6. Great work on the topographical delineations. Seems quite accurate, though based on only a few pics and verbal description.

As mentioned earlier, by adding the 7th classroom, we'll need to extend to the north (since we can't go further south), and that would be over the edge of the plateau, but it's only a 3' drop there. We've been thinking here that perhaps that end, rather than backfilling the foundation, that we do an "in-ground" water tank, and do some rainwater harvesting off the roof. This might be 15-20 feet north of the edge, so it might be the entire headmaster office width. We'll know exactly when we get out there next week and layout the building on the site.

I also see that you restored the colonnade of pillars/posts along the front, i.e. along the verandah, whereas it was not there in earlier drawings. Over here, we're kind of divided into 2 camps on this. While I personally like to do post-less verandahs, and have been "experimenting" with cantilevered balconies, etc., the more traditional approach has been to have posts right up to the end of the beams, or pretty close to it. No doubt, we've had some issues where the workers didn't follow the proscribed design, either leaving out parts of beams, or reducing the iron I'd specified for the beams, but overall, it seems to have been quite workable here, even with our rather primitive methods and materials. I'd put a few in my one drawing, in the center of the building, mainly for the look, matching the Parbung school. Your thoughts?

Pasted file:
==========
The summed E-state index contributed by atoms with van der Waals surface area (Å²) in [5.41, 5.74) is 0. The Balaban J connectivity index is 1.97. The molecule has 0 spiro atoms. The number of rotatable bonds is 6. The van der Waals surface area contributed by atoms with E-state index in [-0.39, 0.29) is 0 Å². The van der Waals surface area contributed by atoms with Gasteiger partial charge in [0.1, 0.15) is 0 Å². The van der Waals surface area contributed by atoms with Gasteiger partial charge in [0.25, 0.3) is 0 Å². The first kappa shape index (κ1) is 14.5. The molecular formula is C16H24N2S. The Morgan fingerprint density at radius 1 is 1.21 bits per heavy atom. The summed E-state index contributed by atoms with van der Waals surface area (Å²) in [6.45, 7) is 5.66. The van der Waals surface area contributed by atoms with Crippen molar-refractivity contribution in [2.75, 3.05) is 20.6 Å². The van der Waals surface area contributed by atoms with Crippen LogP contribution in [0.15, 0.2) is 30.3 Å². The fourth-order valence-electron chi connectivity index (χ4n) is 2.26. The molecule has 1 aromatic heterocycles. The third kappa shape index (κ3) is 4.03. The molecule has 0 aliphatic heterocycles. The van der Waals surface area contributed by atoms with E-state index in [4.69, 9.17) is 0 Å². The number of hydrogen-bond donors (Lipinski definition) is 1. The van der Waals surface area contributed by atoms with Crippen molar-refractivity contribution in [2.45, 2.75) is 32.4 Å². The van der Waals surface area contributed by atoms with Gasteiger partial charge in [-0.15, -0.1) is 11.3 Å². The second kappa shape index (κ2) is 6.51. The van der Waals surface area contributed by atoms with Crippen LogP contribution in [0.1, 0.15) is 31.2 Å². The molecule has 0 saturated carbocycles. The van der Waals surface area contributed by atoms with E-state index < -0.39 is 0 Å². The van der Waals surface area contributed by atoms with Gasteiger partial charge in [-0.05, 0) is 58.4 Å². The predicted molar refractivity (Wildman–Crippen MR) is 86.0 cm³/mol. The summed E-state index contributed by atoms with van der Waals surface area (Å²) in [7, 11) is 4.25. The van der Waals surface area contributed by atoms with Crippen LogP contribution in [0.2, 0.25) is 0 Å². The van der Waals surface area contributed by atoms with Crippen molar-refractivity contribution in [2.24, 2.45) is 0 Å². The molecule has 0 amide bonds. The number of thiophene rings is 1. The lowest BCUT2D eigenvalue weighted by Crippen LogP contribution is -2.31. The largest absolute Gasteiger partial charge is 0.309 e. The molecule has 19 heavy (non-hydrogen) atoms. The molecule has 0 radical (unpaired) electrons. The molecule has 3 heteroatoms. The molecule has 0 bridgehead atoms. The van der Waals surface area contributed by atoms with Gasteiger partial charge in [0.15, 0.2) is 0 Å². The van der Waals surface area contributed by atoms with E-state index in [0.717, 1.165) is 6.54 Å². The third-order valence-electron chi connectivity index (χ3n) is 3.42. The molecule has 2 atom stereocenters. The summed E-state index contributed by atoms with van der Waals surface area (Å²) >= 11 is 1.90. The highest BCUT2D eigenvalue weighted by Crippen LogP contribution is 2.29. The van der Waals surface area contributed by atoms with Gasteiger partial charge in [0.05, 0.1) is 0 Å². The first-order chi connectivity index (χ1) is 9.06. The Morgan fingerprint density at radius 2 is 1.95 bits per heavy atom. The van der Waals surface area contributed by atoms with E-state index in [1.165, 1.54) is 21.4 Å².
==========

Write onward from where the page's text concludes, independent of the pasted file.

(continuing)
Likewise, I've been working hard to introduce non-square posts into our construction. Over here, the standard has been square posts, and it's been hard to get some of the workers to change. I like the rectangular posts because of the equivalent strength in a smaller post, and also because by making them the width of the walls, there are no protrusions into the room that a 9" x 9", or larger, square post gives. For this building, we've planned on 6" x 12" posts, by the way, which after plastering (stucco?) on the brick walls, ends up flush all the way across the wall.